The Girl Sound -- 25 All Time Greatest Hits From Red Bird Records
Songwriting legends Leiber and Stoller founded Red Bird in 1964 and immediately drafted Brill Building hotshots Jeff Barry and Ellie Greenwich to write, produce, and forage for new acts. Having coauthored several of Phil Spector's biggest hits (e.g., The Ronettes' "Be My Baby"), Barry and Greenwich now found themselves competing head-to-head with the Tycoon of Teen. For the next two years, Red Bird's girl groups stormed the charts, and created the label's legacy.
Red Bird's singles covered a mid-'60s potpourri of cool style, heart-wrenching romance, operatic emotion, and proto-bubblegum jabberwocky. The New Orleans-bred Dixie Cups and Queens-based Shangri-Las each notched #1s ("Chapel of Love" and "Leader of the Pack," respectively), while the label produced dozens of lower-charting masterpieces and brilliant works that failed to hit. Several of the misses, including Evie Sands' pre-Hollies "I Can't Let Go" and Bessie Banks' pre-Moody Blues "Go Now," were noticed -- to successful results -- by astute British ears.
Varese's 27 selections (including two bonus cuts), many in first-ever true-stereo, show off the TLC lavished on every production. The clarity and spaciousness of the mixes are bound to disconcert those accustomed to the dashboard speaker of a '62 Comet. The original craft has aged gracefully, turning these teenage confections into time capsules that retain every bit of their youthful beauty. --Eli Messinger
Black Box Recorder
The Worst Of
Black Box Recorder is the UK trio of Luke Haines (ex-Auteurs), John Moore (ex-Jesus & Mary Chain), and Sarah Nixey, and Worst Of is their odds 'n' sods collection: singles, remixes, and the like. At first casual listen, BBR come off as a throwback to '80s synth-poppers like OMD and the Human League, but in reality have more in common with the Kinks (vivid, critical portraits of English life; nifty hooks) and the new-wave uberminimalists Young Marble Giants (stripped-down, catchy-as-hell melodies, ultra-cool female vocals). Nixey's voice is cool as dry ice and sweet as garlic, recalling the Mekons' Sally Timms and French pop chanteuse Françoise Hardy. She sings with enough detached attitude to drown out all of Haight Street, yet she doesn't casually trot out facile irony and disdain. Haines and Moore play all the instruments, and fashion more sleek pop atmosphere than the last half-dozen Bryan Ferry albums put together, along with nicely judicious use of Chris Isaak/Angelo Badalamenti-style twang-guitar. (Imagine if Portishead had more of a Gene Pitney and Burt Bacharach influence, or if Action Plus came from England.) This collection finds BBR indulging in some charmingly odd cover choices: a way-too-straight take on the sappy Terry Jacks/Rod McKuen '70s hit "Seasons in the Sun"; a truly unnerving, almost apocalyptic version of the Althea & Donna reggae classic "Uptown Top Ranking"; and David Bowie's "Rock 'n' Roll Suicide" as it might have been done by Elvis Presley at the Sands. --Mark Keresman
Who knew German producers could be so damn funky? The latest offering from !K7 Records' celebrated DJ-Kicks series is shimmering with nu-jazz atmospherics and dense, percussion-oriented arrangements. The Kicks CDs are essentially DJ mixes (past producers have included Nightmares on Wax and Kruder & Dorfmeister). This compilation was compiled by Germany's Trüby Trio, and the 15-track album takes the listener on an aural journey connecting feet-friendly rhythms with heady jazz fusion, Brazilian, funk, R&B, Latin, and '60s cocktail music. The record is an excellent primer for peeps new to the burgeoning nu-jazz sound.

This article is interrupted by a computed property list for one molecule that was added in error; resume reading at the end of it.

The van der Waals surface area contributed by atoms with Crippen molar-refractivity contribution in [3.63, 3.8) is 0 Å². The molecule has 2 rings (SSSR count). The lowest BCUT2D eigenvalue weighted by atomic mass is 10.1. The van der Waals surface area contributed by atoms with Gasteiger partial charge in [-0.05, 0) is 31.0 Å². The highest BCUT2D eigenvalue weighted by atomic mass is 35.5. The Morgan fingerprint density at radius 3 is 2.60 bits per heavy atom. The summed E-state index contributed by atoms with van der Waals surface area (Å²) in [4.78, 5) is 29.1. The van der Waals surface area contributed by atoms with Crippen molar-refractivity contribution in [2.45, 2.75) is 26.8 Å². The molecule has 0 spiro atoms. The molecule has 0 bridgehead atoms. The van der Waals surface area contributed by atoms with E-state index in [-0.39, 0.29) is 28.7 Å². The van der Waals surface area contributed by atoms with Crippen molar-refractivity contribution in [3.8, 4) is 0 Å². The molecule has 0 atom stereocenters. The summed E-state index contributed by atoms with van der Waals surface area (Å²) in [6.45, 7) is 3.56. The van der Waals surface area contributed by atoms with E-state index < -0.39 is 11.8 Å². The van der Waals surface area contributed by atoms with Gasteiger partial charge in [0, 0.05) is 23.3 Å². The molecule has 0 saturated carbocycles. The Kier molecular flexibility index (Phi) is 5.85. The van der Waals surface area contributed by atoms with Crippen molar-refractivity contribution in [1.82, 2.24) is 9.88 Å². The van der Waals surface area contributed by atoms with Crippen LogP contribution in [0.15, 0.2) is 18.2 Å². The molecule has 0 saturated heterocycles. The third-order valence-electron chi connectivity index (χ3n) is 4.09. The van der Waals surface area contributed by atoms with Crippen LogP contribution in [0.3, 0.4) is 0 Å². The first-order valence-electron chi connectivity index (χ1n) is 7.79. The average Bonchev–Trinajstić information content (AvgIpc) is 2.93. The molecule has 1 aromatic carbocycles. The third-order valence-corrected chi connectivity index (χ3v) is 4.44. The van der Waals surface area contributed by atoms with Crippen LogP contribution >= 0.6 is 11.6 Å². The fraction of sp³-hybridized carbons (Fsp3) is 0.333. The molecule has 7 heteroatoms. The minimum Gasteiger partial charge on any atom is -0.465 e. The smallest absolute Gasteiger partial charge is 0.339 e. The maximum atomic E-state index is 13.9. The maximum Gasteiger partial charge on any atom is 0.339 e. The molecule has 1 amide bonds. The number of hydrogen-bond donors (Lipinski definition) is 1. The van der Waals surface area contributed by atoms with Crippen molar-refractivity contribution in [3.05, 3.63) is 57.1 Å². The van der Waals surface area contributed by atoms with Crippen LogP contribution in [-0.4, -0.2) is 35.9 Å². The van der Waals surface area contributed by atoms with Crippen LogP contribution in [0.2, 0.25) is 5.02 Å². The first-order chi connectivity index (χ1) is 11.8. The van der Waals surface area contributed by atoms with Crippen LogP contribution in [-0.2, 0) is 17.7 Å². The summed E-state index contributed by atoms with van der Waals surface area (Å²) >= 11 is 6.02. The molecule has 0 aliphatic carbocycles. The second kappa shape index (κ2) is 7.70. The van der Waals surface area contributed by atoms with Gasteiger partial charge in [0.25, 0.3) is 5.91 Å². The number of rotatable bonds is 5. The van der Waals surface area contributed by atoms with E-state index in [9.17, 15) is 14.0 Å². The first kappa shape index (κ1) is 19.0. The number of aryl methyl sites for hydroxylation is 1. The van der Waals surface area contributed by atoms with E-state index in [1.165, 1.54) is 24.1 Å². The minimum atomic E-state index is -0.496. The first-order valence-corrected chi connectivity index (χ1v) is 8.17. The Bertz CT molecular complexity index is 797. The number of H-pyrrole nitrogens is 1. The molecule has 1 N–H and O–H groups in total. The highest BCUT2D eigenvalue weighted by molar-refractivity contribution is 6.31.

Kicking off with a medley by Conjure and the Trüby Trio ("High Jazz," featuring the impressive Joseph Malik on vocals), the album meanders in a dozen different directions while still holding fast to a warm, sunny vibe. Block 16's "Find an Oasis" combines R&B-flavored jazz with strings and piano. Slow Supreme's "Granada" and Sequel's "Upsolid" showcase the Trüby Trio's love of downbeat grooves and curvy soul. The second half of the album settles into a mellow mood, accentuated by Tim Hutton's Latin-flavored "Colours" and the soothing, keyboard-heavy "Ginger & Fred" by Voom:Voom (comprised of Prommer, Appel, and Richard Kruder). Modaji's "One and the Same" features R&B-leaning jazz juiced up with a thwappy bass and elegant strings. In short, Trüby Trio's contribution to the DJ-Kicks series is a seamless set of jazzy dance music for the highbrow crowd. It's electronic music with a deep sense of soul. --Tim Pratt
Kooken & Hoomen
Kooken & Hoomen, a quartet based out of San Francisco, has developed its sound over the last two years by gigging around the Bay Area extensively. Debut CD Escuela faithfully translates the duo's live sound into the living room, and will undoubtedly satisfy a growing fan base. K&H melds elements of jazz, rock, and electronica and polishes them to a shimmery sheen of light and soft melody, reminiscent of early '70s jazz fusion, when synthesizers were just becoming part of the mix and rock music was having a heavy impact on jazz culture. The somewhat retroish feel is balanced out by a few nods to contemporary electronic music via sparse samples and drum 'n' bass rhythms. Guitar and vibes also play a prominent role, coupled with warm, spacey, analog synthesizers. Most of the eight tracks skitter off into improvisation, which allows the sophisticated percussion work to expand and contract, giving the whole thing an organic, jammy quality. Recorded and produced independently, the album is a high-quality triumph. If you like jam bands but are looking for something more contemporary, Kooken & Hoomen is it. --Coco Clark
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